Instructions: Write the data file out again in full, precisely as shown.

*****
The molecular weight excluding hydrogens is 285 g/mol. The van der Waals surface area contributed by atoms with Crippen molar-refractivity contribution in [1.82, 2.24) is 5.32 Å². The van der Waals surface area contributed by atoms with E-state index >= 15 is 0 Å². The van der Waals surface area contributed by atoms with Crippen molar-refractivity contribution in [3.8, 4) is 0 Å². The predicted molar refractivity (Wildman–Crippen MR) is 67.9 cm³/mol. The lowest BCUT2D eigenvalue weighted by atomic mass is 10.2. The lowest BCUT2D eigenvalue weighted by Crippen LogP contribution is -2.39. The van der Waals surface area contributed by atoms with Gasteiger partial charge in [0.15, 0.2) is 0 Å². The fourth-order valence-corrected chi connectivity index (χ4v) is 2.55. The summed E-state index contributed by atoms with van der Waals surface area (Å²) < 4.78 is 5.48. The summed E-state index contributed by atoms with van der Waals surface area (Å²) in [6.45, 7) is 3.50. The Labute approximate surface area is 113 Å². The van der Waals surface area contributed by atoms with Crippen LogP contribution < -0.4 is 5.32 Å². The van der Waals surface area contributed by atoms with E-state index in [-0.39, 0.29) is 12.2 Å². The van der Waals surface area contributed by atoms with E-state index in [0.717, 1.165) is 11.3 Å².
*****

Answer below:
The molecular weight excluding hydrogens is 285 g/mol. The van der Waals surface area contributed by atoms with Crippen molar-refractivity contribution in [1.82, 2.24) is 5.32 Å². The van der Waals surface area contributed by atoms with E-state index >= 15 is 0 Å². The van der Waals surface area contributed by atoms with Crippen molar-refractivity contribution in [3.8, 4) is 0 Å². The predicted molar refractivity (Wildman–Crippen MR) is 67.9 cm³/mol. The lowest BCUT2D eigenvalue weighted by atomic mass is 10.2. The lowest BCUT2D eigenvalue weighted by Crippen LogP contribution is -2.39. The van der Waals surface area contributed by atoms with Gasteiger partial charge in [0.15, 0.2) is 0 Å². The fourth-order valence-corrected chi connectivity index (χ4v) is 2.55. The summed E-state index contributed by atoms with van der Waals surface area (Å²) < 4.78 is 5.48. The summed E-state index contributed by atoms with van der Waals surface area (Å²) in [6.45, 7) is 3.50. The Labute approximate surface area is 113 Å². The van der Waals surface area contributed by atoms with Crippen LogP contribution < -0.4 is 5.32 Å². The van der Waals surface area contributed by atoms with E-state index in [-0.39, 0.29) is 12.2 Å². The van der Waals surface area contributed by atoms with E-state index in [0.717, 1.165) is 11.3 Å².